Now that the Quincy decision has been published, I shall use the next few weeks to publish selected excerpts from the testimony at the trial. In light of the efforts by ECUSA to advance -- in all of its litigated cases thus far -- a particular theory of its polity as "three-tiered" (from General Convention to the Dioceses to the individual parishes), with the claim that the structure is "hierarchical", I want to begin with the close examination of that claim made at the Quincy trial, which resulted in Judge Ortbal's careful and measured findings that I analyzed here.
The best way to do so is through the cross-examination of ECUSA's expert witness on its polity and history, Dr. Robert Bruce Mullin, who testified all day on both April 29 and April 30 of this year. His cross-examination by Alan Runyan, an attorney for the Episcopal Diocese of South Carolina under Bishop Lawrence, is a case study in how to break apart a structure into which every effort has been poured to make it appear as solid.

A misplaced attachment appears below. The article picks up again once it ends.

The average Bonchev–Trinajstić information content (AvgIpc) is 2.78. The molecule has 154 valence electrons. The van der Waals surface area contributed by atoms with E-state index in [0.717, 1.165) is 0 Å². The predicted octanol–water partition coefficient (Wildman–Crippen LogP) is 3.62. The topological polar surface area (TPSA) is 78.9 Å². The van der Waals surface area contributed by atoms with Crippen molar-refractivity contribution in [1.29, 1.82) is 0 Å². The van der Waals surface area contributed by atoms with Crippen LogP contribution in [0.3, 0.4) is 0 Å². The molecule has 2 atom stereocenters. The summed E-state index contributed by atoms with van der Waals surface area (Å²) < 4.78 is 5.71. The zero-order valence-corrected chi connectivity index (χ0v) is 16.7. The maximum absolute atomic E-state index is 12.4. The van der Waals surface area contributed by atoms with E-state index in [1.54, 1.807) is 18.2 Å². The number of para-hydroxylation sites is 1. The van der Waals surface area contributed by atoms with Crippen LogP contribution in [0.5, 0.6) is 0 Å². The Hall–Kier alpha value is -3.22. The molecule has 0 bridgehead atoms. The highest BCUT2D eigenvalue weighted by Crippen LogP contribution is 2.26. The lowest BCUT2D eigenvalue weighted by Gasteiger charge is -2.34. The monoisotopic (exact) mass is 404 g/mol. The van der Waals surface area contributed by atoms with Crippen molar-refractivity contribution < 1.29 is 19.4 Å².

That cross-examination (on behalf of the Anglican Diocese) was followed by a further and well-honed cross-examination by Talmadge G. Brenner, the Chancellor for Quincy, on behalf of its bishop, the Rt. Rev. Alberto Morales, whom ECUSA had named individually as a counter-defendant in its counterclaim in the case. (That is what comes of suing people personally -- they get their own attorneys, who have the right to participate fully in all aspects of the trial.)
Accordingly, here is the link to the transcript of that testimony on the afternoon of April 30, 2013 (a .pdf download). In a later update to this post, I will have more comments on its high points. (As some readers have already noted, the transcript is not without its errors -- some of them [as in "Metropolitical Sea"] unintentionally comical. The problem is that the standard reference book for court reporters does not include any official abbreviations for ecclesiastical terms, such as "dioceses", "synod", or "see" -- as in the see of a bishop. So they took down those terms as they heard them from the witness stand.)